Are We the Virus?

As COVID-19 continues to spread, nature returns to some parts of the world


The spread of COVID-19 continues around the world, but although the human populations are facing extreme challenges, the environment is slowly beginning to heal, sparking life into places where it was thought to be lost. The Venice Canals wildlife has returned to the now crystal blue waters. According to CNN, a jellyfish was spotted swimming through Venice’s unusually clean canals after the national lockdown significantly reduced the traffic on the city’s waterways.

  In Italy, opening the country back up has begun after the eight-week lockdown in portions of the country. With that occurring, the population begins to return to the streets. Over time, we will be able to see if this lockdown period and return of nature will last or be overrun again by the human population.

  “I often tell my students that the ecosystems of the earth are fine without any of us humans, and those systems all know how to recover when a disturbance is gone,” AP Environmental Science teacher Fran Rushing said via email.  “I will likely want to talk about the good that has come from this whole adventure; the cleaner, quieter beautiful spaces, the good deeds people did for each other, etc. I always ‘count the happies’ because it feels good, and it helps my students to heal and be more resilient when life does things like what we are living through right now.”

Here in Carmel, students are finding cleaner spaces with fewer people occupying them. 

“Around my neighborhood, I have seen less trash in the streets, or when I go on a walk less people are driving their cars but more are outside, it feels almost like opposite day,” sophomore Isabella “Izzy” Herider said.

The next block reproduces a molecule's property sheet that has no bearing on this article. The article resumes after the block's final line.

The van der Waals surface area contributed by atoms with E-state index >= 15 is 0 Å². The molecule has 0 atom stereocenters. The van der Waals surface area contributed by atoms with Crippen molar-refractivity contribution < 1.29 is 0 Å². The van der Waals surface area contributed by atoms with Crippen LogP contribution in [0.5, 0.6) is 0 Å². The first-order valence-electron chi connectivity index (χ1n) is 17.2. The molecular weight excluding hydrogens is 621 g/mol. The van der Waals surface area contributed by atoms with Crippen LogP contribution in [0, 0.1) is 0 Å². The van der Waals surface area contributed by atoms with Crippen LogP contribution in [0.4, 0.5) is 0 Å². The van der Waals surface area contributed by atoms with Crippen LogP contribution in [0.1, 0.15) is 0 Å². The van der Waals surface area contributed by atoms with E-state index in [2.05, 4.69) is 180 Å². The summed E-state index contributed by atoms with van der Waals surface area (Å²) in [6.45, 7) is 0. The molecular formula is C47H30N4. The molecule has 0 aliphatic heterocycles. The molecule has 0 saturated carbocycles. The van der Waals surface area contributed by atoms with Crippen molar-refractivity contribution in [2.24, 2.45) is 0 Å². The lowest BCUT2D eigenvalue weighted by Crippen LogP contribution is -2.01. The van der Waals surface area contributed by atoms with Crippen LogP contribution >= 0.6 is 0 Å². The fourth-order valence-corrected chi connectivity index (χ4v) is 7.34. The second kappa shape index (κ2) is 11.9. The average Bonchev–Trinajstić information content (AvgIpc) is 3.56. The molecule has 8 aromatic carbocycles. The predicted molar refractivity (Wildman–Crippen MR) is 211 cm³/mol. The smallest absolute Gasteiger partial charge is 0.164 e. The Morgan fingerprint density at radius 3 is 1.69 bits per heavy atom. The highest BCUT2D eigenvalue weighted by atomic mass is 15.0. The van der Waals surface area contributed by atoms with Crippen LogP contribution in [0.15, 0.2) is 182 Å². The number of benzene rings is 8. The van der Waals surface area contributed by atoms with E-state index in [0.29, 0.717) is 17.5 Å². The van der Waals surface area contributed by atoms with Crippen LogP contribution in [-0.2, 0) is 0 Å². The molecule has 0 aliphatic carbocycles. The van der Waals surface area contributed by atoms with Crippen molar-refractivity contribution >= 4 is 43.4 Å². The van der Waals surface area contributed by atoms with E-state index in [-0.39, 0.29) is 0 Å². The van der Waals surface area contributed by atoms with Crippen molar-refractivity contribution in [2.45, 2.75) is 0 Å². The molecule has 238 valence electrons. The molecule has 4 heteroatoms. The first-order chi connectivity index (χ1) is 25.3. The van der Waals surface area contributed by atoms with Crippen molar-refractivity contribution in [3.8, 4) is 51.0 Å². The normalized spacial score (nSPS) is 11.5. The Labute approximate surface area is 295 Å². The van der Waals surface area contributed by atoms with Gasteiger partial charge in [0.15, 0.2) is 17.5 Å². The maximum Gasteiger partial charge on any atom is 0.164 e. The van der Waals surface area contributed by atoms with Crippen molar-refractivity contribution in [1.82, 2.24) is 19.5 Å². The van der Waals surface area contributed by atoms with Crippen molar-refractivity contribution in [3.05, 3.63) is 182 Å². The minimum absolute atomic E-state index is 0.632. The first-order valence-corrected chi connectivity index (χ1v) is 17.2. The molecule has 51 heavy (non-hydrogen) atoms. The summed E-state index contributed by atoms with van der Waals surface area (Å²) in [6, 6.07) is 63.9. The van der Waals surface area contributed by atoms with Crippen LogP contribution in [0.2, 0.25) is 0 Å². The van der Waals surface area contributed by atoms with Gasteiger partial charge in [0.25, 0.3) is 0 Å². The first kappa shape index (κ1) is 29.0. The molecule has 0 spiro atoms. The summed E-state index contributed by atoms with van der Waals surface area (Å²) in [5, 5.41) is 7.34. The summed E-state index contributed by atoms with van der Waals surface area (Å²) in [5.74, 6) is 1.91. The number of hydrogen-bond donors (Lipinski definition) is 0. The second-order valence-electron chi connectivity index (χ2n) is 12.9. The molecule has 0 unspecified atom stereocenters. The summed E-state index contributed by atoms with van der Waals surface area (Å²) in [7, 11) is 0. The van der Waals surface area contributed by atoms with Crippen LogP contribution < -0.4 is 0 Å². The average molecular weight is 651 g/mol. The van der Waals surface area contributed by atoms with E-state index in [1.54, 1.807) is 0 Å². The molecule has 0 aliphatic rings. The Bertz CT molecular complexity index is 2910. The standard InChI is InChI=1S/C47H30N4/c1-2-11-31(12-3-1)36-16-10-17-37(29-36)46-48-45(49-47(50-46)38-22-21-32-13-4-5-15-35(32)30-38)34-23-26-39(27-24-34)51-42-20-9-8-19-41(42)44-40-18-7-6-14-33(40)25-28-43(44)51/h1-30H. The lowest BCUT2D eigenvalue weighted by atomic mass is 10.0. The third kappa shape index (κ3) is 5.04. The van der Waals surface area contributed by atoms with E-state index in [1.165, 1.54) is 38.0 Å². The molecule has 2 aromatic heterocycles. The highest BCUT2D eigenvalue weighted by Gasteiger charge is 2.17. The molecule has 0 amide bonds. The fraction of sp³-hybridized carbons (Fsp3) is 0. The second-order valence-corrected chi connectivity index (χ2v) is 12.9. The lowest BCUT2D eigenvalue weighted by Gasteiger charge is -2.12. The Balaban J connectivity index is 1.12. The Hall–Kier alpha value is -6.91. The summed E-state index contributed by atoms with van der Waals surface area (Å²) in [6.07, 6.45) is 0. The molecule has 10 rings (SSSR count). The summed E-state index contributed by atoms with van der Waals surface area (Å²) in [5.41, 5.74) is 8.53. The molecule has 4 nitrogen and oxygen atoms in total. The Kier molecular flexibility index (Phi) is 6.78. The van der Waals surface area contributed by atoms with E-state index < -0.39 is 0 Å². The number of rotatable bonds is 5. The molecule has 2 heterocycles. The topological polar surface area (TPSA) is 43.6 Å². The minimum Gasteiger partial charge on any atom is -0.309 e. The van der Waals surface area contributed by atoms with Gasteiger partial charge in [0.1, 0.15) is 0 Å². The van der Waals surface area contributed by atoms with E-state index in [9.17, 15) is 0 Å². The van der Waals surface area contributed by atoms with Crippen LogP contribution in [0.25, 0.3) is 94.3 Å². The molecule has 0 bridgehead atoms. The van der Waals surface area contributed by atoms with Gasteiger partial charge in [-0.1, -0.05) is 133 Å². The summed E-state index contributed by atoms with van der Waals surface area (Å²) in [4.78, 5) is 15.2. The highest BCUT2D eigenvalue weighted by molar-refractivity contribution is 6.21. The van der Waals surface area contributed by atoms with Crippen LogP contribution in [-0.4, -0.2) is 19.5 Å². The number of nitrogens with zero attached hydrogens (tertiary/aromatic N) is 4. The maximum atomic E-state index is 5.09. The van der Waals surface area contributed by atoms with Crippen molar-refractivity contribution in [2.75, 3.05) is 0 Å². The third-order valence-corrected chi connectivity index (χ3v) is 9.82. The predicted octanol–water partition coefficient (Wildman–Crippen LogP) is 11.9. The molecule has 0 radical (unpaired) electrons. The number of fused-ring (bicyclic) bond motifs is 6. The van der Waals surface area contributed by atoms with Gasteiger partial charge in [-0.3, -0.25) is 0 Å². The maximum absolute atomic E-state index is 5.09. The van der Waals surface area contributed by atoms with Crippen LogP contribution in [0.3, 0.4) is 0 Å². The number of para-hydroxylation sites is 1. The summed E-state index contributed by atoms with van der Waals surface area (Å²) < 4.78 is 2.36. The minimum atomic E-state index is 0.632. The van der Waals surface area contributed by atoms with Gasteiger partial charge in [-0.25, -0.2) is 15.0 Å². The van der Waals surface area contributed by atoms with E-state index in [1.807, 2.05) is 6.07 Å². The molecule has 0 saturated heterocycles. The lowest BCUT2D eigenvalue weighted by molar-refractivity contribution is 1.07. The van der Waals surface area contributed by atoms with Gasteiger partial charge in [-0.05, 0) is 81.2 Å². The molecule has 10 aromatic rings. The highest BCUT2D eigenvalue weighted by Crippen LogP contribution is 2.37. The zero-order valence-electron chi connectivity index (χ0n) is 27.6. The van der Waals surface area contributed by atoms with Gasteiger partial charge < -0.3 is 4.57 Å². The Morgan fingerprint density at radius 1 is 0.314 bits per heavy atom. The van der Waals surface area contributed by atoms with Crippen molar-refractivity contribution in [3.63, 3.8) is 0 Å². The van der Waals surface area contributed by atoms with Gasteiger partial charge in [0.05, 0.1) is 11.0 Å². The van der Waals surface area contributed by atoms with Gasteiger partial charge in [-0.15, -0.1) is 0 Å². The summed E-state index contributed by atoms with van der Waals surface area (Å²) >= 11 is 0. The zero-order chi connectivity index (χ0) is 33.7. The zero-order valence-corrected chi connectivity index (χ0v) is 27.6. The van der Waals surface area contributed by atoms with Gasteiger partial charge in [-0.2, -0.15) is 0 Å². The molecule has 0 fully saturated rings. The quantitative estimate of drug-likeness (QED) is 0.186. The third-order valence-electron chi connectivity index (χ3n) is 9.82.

With fewer people going outside, pollution levels have also been dropping. Around the world, places that have had constant smog have seen a decline of smog and an increase in clean air.     

On G-Feed, a blog about global food, environment and economic dynamics, Marshall Burke, an assistant professor at Stanford’s Department of Earth System Science, shared his thoughts on the environment during the coronavirus, stating “The reductions in air pollution in China caused by this economic disruption likely saved twenty times more lives in China than have currently been lost due to infection with the virus in that country.” 

Other scientists have stated that the coronavirus could be a major event to begin reversing the damage done to the Earth. Some predict that 2,000 fewer tons of CO2 will be admitted. On Carbon Brief, a site dedicated to improving the understanding of climate change,  Dr. Simon Evans said, “The coronavirus crisis could trigger the largest ever annual fall in CO2 emissions in 2020, more than during any previous economic crisis or period of war.”

While these scientists are focusing on the environment and the changes that can be made there, Herider, like many others who have come together during this time of need, chooses to focus on the small changes she can make within her community. “(The program is) through my church. My brother (and I), we help buy groceries for this lady that we sponsor. For those that can’t go out I try my best to help those in need,” she said.